It is the thread that links cars, carpets and cameras and is also
responsible for three-course meals, bookshops and modern medicine. The
Islamic civilisation, according to the curators of a national exhibition
that opened this week, has made an enormous but largely neglected
contribution to the way we live in the west.
It lifts the veil on hundreds of innovations - from kiosks and chess through
to windmills and cryptography - that are often popularly associated with the
western world but originate from Muslim scholarship and science.
Based on more than 3,000 peer-reviewed academic studies, the exhibition
charts Islamic innovations during ten decades of "missing history" spanning
from the 6th to the 16th century and covering an area stretching from China
to southern Spain. . . .
[There was once a civilization that was the greatest in the world.
It was able to create a continental super-state that stretched from ocean to
ocean, and from northern climes to tropics and deserts. Within its dominion
lived hundreds of millions of people, of different creeds and ethnic
. . . The technology industry would not exist without the contributions of
Arab mathematicians. Sufi poet-philosophers like Rumi challenged our notions
of self and truth. Leaders like Suleiman contributed to our notions of
tolerance and civic leadership. . . .
This kind of enlightened leadership - leadership that nurtured culture,
sustainability, diversity and courage - led to 800 years of invention and
prosperity.--Carly Fiorina, "Technology,
Business and Our Way of Life: What's Next," hp.com, September 26, 2001
- read last 12 paragraphs]
Maria Rosa Menocal, "The
Ornament of the World: How Muslims, Jews and Christians Created a Culture of
Tolerance in Medieval Spain," Back Bay Books; Reprint edition (April 2, 2003)
IN THE BEGINNING. THERE WERE TWO NATIONS. ONE WAS A VAST, mighty and magnificent empire,
brilliantly organized and culturally unified, which dominated a massive swath of the earth. The other was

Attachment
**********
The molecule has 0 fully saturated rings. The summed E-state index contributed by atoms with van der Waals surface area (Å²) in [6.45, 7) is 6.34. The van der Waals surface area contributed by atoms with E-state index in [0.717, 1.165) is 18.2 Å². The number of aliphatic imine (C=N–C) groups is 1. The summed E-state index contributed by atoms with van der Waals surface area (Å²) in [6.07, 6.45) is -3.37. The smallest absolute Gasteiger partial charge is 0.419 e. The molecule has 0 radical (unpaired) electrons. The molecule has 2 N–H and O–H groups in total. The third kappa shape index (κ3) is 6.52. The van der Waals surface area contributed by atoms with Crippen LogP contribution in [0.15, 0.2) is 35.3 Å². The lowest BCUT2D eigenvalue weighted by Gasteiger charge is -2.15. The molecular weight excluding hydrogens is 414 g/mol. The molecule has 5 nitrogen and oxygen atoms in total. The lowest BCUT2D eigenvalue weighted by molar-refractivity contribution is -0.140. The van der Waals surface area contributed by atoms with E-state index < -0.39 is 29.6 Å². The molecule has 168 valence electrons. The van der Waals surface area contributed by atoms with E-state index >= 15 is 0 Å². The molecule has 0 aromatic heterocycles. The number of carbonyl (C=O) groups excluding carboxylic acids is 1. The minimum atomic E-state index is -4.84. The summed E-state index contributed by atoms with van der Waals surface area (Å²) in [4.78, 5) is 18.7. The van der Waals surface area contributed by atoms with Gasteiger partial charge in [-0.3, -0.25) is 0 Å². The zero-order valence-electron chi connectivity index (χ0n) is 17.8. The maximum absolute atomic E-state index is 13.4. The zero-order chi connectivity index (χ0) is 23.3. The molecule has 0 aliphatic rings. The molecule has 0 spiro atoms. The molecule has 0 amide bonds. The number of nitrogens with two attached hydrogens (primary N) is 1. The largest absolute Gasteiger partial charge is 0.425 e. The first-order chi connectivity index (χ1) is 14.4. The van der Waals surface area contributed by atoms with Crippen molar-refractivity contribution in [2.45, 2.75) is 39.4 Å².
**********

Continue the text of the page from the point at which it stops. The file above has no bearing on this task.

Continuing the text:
an undeveloped, semifeudal realm, riven by religious factionalism and barely able to feed its illiterate,
diseased and stinking masses. The first nation was India. The second was England. . . .
Though governed by Muslims under a legal system based loosely on sharia law, its
millions of non-Muslim subjects - Hindus, Sikhs and Buddhists - were allowed freedom of
conscience and custom.
This empire was ruled by the world's most powerful man, Akbar the Great. Akbar was one
of the most successful military commanders of all time, a liberal philosopher of
distinction and a generous patron of the arts. . . . His hobbies were discussing
metaphysics, . . .--Alex Von Tunzelmann, "Indian Summer: The
Secret History of the End of an Empire," Henry Holt and Co.; 1st edition (August 7, 2007)
[A series of
documentary travelogues in which Tim Mackintosh-Smith follows in the
footsteps of 14th Century Moroccan scholar Ibn Battutah, who covered 75,000
miles, 40 countries and three continents in a 30-year odyssey. He was
Islam's and perhaps the world's greatest traveller--"The Man Who Walked
Across The World," BBC, August 29, 2008]
The orient isle of Elizabethan England, for so long almost a confederate of the Islamic
world, became an island of orientalism, as one set of myths and misconceptions of Islam
gave way to another.(p. 299)--Jerry Brotton, "The Sultan and
the Queen: The Untold Story of Elizabeth and Islam," Viking (September 20, 2016)
"Science in a Golden Age - Al-Razi, Ibn Sina and the Canon of Medicine," Al Jazeera, February 6, 2017